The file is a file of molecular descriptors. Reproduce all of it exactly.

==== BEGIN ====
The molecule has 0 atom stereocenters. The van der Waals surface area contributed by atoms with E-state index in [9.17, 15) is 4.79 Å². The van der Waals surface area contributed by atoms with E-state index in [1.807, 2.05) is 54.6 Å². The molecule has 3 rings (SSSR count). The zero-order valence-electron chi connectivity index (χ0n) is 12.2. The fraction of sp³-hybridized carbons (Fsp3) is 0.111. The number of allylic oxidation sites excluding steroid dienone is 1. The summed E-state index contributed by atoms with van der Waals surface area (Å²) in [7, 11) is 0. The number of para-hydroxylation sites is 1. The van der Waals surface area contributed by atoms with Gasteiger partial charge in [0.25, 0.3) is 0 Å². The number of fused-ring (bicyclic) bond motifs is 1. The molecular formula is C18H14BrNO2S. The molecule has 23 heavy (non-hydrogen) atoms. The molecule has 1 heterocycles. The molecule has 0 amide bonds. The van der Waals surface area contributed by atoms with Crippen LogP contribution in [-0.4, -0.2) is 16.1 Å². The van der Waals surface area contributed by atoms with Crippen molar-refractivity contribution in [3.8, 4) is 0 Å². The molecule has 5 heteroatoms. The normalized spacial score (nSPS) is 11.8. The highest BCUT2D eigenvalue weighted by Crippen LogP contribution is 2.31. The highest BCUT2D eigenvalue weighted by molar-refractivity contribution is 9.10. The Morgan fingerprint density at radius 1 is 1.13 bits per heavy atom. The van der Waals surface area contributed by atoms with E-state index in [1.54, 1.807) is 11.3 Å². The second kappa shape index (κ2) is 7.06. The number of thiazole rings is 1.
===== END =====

The molecule has 0 atom stereocenters. The van der Waals surface area contributed by atoms with E-state index in [9.17, 15) is 4.79 Å². The van der Waals surface area contributed by atoms with E-state index in [1.807, 2.05) is 54.6 Å². The molecule has 3 rings (SSSR count). The zero-order valence-electron chi connectivity index (χ0n) is 12.2. The fraction of sp³-hybridized carbons (Fsp3) is 0.111. The number of allylic oxidation sites excluding steroid dienone is 1. The summed E-state index contributed by atoms with van der Waals surface area (Å²) in [7, 11) is 0. The number of para-hydroxylation sites is 1. The van der Waals surface area contributed by atoms with Gasteiger partial charge in [0.25, 0.3) is 0 Å². The number of fused-ring (bicyclic) bond motifs is 1. The molecular formula is C18H14BrNO2S. The molecule has 23 heavy (non-hydrogen) atoms. The molecule has 1 heterocycles. The molecule has 0 amide bonds. The van der Waals surface area contributed by atoms with Crippen LogP contribution in [-0.4, -0.2) is 16.1 Å². The van der Waals surface area contributed by atoms with Crippen molar-refractivity contribution in [3.8, 4) is 0 Å². The molecule has 5 heteroatoms. The normalized spacial score (nSPS) is 11.8. The highest BCUT2D eigenvalue weighted by Crippen LogP contribution is 2.31. The highest BCUT2D eigenvalue weighted by molar-refractivity contribution is 9.10. The Morgan fingerprint density at radius 1 is 1.13 bits per heavy atom. The van der Waals surface area contributed by atoms with E-state index in [1.54, 1.807) is 11.3 Å². The second kappa shape index (κ2) is 7.06. The number of thiazole rings is 1.